All children have trips, falls and accidents which may cause cuts, bumps and bruises. These injuries tend to affect bony areas of their body such as elbows, knees and shins and are not usually a cause for concern. Injuries that are more likely to indicate physical abuse include:



  • bruises on babies who are not yet crawling or walking

  • bruises on the cheeks, ears, palms, arms and feet

  • bruises on the back, buttocks, tummy, hips and backs of legs

  • multiple bruises in clusters, usually on the upper arms or outer thighs

  • bruising which looks like it has been caused by fingers, a hand or an object, like a belt or shoe

  • large oval-shaped bite marks


Burns or scalds

  • any burns which have a clear shape of an object, for example cigarette burns

  • burns to the backs of hands, feet, legs, genitals or buttocks.


Other signs of physical abuse include multiple injuries (such as bruising, fractures) inflicted at different times. If a child is frequently injured, and if the bruises or injuries are unexplained or the explanation doesn’t match the injury, this should be investigated. It’s also concerning if there is a delay in seeking medical help for a child who has been injured.



Neglect is not meeting a child’s basic physical and/or psychological needs. This can result in serious damage to their health and development.


Neglect may involve a parent or carer not:

  • providing adequate food, clothing or shelter

  • supervising a child or keeping them safe from harm or danger (including leaving them with unsuitable carers)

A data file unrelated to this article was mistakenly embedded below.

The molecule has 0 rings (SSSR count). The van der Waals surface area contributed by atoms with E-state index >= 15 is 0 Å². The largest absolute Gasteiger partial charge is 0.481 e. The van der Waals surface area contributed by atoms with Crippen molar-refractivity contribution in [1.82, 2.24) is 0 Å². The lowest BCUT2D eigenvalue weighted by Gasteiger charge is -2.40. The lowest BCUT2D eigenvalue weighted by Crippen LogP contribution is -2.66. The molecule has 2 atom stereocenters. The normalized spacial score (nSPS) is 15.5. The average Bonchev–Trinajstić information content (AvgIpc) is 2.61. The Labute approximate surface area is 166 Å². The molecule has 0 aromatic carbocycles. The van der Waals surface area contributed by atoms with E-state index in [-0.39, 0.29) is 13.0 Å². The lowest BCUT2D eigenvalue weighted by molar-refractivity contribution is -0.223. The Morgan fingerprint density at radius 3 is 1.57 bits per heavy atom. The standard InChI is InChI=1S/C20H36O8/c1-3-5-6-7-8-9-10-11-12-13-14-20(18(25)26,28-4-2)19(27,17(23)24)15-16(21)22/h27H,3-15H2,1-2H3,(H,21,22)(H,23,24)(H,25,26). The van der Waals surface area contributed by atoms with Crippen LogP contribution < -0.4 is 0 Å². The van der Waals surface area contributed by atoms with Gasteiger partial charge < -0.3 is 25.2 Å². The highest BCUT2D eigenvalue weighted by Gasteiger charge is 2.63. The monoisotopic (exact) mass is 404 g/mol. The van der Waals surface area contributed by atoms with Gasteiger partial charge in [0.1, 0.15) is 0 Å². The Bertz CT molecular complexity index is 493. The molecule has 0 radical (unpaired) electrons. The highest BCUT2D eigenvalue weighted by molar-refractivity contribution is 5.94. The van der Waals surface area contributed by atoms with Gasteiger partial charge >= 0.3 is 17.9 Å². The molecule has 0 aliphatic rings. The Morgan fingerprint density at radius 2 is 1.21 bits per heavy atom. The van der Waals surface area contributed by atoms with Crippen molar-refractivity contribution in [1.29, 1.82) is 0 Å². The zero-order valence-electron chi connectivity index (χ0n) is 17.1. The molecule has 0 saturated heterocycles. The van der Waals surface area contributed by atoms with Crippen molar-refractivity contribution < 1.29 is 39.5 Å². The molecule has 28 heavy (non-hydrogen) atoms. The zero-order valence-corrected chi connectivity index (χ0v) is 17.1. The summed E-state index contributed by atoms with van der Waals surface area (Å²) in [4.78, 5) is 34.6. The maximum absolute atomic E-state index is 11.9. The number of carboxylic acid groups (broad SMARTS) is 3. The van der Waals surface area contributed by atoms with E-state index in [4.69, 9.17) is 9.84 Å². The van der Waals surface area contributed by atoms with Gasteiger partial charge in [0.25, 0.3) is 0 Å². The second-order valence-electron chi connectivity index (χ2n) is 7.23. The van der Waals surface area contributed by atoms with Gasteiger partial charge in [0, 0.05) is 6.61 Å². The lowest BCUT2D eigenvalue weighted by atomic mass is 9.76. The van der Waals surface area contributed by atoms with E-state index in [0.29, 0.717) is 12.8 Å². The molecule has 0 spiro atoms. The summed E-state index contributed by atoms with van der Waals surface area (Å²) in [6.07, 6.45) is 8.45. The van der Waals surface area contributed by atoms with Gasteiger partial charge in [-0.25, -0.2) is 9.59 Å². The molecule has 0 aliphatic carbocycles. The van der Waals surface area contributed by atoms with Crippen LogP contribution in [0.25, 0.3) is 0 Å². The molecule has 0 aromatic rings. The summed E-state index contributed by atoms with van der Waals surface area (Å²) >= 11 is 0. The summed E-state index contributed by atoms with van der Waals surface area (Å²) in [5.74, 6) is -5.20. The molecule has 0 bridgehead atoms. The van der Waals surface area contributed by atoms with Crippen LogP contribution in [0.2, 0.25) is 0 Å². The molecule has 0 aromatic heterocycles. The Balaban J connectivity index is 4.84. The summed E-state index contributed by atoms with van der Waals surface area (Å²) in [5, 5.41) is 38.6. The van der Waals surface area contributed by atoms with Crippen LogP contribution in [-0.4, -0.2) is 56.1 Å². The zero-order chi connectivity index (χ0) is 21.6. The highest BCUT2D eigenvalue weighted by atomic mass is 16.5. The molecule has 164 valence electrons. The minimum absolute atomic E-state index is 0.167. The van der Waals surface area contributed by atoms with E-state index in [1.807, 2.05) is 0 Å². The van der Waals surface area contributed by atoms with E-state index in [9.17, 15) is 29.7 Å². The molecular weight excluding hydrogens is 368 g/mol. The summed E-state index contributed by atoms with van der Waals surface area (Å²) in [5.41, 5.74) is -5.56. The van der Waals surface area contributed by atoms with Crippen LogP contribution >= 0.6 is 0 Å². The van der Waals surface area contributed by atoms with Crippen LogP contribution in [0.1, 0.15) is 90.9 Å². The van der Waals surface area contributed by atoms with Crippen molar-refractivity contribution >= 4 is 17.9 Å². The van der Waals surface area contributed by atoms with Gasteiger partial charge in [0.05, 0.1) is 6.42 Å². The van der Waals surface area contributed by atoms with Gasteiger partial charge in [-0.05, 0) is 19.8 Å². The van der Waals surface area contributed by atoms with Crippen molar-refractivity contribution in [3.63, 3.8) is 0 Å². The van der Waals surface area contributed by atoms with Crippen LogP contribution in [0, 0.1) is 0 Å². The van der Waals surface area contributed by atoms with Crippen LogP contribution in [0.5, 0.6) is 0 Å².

• making sure the child receives appropriate health and/or dental care

  • making sure the child receives a suitable education

  • meeting the child’s basic emotional needs – this is known as emotional neglect.


Neglect is the most common type of child abuse. It often happens at the same time as other types of abuse.


Neglect can be difficult to identify. Isolated signs may not mean that a child is suffering neglect, but multiple and persistent signs over time could indicate a serious problem. Some of these signs include:

  • children who appear hungry - they may not have lunch money or even try to steal food

  • children who appear dirty or smelly

  • children whose clothes are inadequate for the weather conditions

  • children who are left alone or unsupervised for long periods or at a young age

  • children who have untreated injuries, health or dental problems

  • children with poor language, communication or social skills for their stage of development

  • children who live in an unsuitable home environment.


Sexual Abuse

Sexual abuse is forcing or enticing a child to take part in sexual activities. It doesn’t necessarily involve violence and the child may not be aware that what is happening is abuse. Child sexual abuse can involve contact abuse and non-contact abuse.


Contact abuse happens when the abuser makes physical contact with the child. It includes:

  • sexual touching of any part of the body whether the child is wearing clothes or not

  • rape or penetration by putting an object or body part inside a child's mouth, vagina or anus

  • forcing or encouraging a child to take part in sexual activity

  • making a child take their clothes off or touch someone else's genitals.


Non-contact abuse involves non-touching activities. It can happen online or in person and includes: